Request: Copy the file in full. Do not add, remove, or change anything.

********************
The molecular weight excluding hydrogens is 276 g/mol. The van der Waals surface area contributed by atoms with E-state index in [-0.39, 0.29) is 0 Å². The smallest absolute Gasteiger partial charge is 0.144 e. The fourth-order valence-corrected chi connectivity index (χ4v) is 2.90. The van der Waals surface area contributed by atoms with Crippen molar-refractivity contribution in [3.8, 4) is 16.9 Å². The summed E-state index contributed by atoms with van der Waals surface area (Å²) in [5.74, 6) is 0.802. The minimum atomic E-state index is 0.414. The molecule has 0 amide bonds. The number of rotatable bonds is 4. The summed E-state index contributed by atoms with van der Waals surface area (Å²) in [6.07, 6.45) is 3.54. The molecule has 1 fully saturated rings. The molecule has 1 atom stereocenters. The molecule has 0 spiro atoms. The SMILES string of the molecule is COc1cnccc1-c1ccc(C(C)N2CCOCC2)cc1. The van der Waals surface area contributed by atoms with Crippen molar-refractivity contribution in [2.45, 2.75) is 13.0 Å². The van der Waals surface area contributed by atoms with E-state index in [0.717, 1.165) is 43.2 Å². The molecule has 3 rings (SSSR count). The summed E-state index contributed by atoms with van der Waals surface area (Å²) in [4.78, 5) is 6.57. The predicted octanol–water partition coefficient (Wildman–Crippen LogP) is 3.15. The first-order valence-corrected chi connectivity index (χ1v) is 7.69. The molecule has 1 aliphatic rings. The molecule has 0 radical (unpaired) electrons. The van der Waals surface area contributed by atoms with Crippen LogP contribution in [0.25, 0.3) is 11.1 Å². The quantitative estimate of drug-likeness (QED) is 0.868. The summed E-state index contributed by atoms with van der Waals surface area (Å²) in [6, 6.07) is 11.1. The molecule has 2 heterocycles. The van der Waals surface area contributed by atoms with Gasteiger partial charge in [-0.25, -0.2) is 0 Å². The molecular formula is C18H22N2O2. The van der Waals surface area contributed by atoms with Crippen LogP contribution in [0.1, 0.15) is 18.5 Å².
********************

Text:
The molecular weight excluding hydrogens is 276 g/mol. The van der Waals surface area contributed by atoms with E-state index in [-0.39, 0.29) is 0 Å². The smallest absolute Gasteiger partial charge is 0.144 e. The fourth-order valence-corrected chi connectivity index (χ4v) is 2.90. The van der Waals surface area contributed by atoms with Crippen molar-refractivity contribution in [3.8, 4) is 16.9 Å². The summed E-state index contributed by atoms with van der Waals surface area (Å²) in [5.74, 6) is 0.802. The minimum atomic E-state index is 0.414. The molecule has 0 amide bonds. The number of rotatable bonds is 4. The summed E-state index contributed by atoms with van der Waals surface area (Å²) in [6.07, 6.45) is 3.54. The molecule has 1 fully saturated rings. The molecule has 1 atom stereocenters. The molecule has 0 spiro atoms. The SMILES string of the molecule is COc1cnccc1-c1ccc(C(C)N2CCOCC2)cc1. The van der Waals surface area contributed by atoms with Crippen molar-refractivity contribution in [2.45, 2.75) is 13.0 Å². The van der Waals surface area contributed by atoms with E-state index in [0.717, 1.165) is 43.2 Å². The molecule has 3 rings (SSSR count). The summed E-state index contributed by atoms with van der Waals surface area (Å²) in [4.78, 5) is 6.57. The predicted octanol–water partition coefficient (Wildman–Crippen LogP) is 3.15. The first-order valence-corrected chi connectivity index (χ1v) is 7.69. The molecule has 1 aliphatic rings. The molecule has 0 radical (unpaired) electrons. The van der Waals surface area contributed by atoms with Crippen LogP contribution in [0.25, 0.3) is 11.1 Å². The quantitative estimate of drug-likeness (QED) is 0.868. The summed E-state index contributed by atoms with van der Waals surface area (Å²) in [6, 6.07) is 11.1. The molecule has 2 heterocycles. The van der Waals surface area contributed by atoms with Gasteiger partial charge in [-0.25, -0.2) is 0 Å². The molecular formula is C18H22N2O2. The van der Waals surface area contributed by atoms with Crippen LogP contribution in [0.1, 0.15) is 18.5 Å².